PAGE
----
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by Kandace Kohr
Holly Petraeus '74, P'04, is not a lawyer. Nor is she a bankruptcy expert. But she is a resonating voice for those whose voices are not heard. As the daughter and wife of career Army officers and the mother of an Afghanistan veteran, she has seen more constant moves and combat deployments than most, and through her experience she emerged with a new insight into what life is like financially for veterans who return home, specifically those who return with disabilities, as well as their families.
On an early summer's morning in June 2019, Petraeus gathered a four-page document and stood before a room full of lawyers and legislators. She made a plea to the House Judiciary Committee's Subcommittee on Antitrust, Commercial and Administrative Law to pass legislation to correct a glaring error in the bankruptcy code that has effectively stripped disabled veterans of their financial support. Her experience with the military provided her with a unique perspective, which is why she was asked to join a Task Force on Veterans & Servicemembers led by the American Bankruptcy Institute (ABI).
The ABI is a nonprofit association of bankruptcy professionals, including attorneys, auctioneers, bankers, judges, lenders, professors, turnaround specialists, accountants and others. Petraeus seemed to be a natural fit, given her work on consumer financial matters impacting service members and veterans. The task force reviewed the Bankruptcy Abuse Prevention and Consumer Protection Act of 2005 (BAPCPA) and discovered that there was language in the code that was denying disabled veterans protections it provided to all other disabled Americans. "Disabled American civilians receive disability benefits from the Social Security Administration, but disabled service members and veterans do not," Petraeus said in her testimony to the House. "They get their disability benefits from the Veterans Administration or, in some cases, from the Department of Defense. So, by using specific language referencing the Social Security Act, Congress effectively denied those who had become disabled in the service of their country the rights given to other disabled Americans who did not serve."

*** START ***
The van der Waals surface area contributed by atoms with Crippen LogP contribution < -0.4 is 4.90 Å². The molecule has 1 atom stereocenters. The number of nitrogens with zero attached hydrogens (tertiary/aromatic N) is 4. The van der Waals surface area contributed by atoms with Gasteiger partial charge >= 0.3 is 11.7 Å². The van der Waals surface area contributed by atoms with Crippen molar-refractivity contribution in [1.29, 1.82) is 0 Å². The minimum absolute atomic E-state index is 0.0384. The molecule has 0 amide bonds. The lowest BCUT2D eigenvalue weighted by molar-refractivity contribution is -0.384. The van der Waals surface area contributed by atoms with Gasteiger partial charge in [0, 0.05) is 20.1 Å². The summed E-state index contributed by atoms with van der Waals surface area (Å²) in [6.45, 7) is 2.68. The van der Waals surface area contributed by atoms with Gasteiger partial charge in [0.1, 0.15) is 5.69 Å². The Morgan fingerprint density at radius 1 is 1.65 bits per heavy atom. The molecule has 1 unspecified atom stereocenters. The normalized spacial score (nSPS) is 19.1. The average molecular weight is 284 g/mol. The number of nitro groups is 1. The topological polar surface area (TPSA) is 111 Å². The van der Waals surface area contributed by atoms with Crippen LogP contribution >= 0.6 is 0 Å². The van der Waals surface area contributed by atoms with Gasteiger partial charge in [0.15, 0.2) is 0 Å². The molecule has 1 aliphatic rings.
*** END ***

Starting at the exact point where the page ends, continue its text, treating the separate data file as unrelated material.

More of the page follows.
During her research on the topic, Petraeus found that it was difficult to find military-specific data on bankruptcies because filers are not required to identify veteran status, but there are some indicators that veterans are overrepresented in the bankruptcy population. In essence, she wanted to bring these errors to light, knowing that it was certainly not the original intention of Congress to exclude veterans and service members from the ruling.
In the days that the legislators were considering the bill–the HAVEN Act, H.R. 2938, otherwise known as the Honoring Veterans in Extreme Need Act, Petraeus admired the bipartisan support for the bill. It ultimately was passed by the House and the Senate without objection, and it was signed into law on Aug. 23.
Given the arduous process of shepherding a bill to enactment, some people might have given up in frustration at the many steps to the process. But not Petraeus. For her and the bankruptcy lawyers she worked with, doing the right thing was well worth the effort.
"I've been very impressed by the fact that they're doing this for all the right reasons," she says. "I really enjoyed working with them."
Learn more about Petraeus's career in "The Accidental Economist."
Published August 29, 2019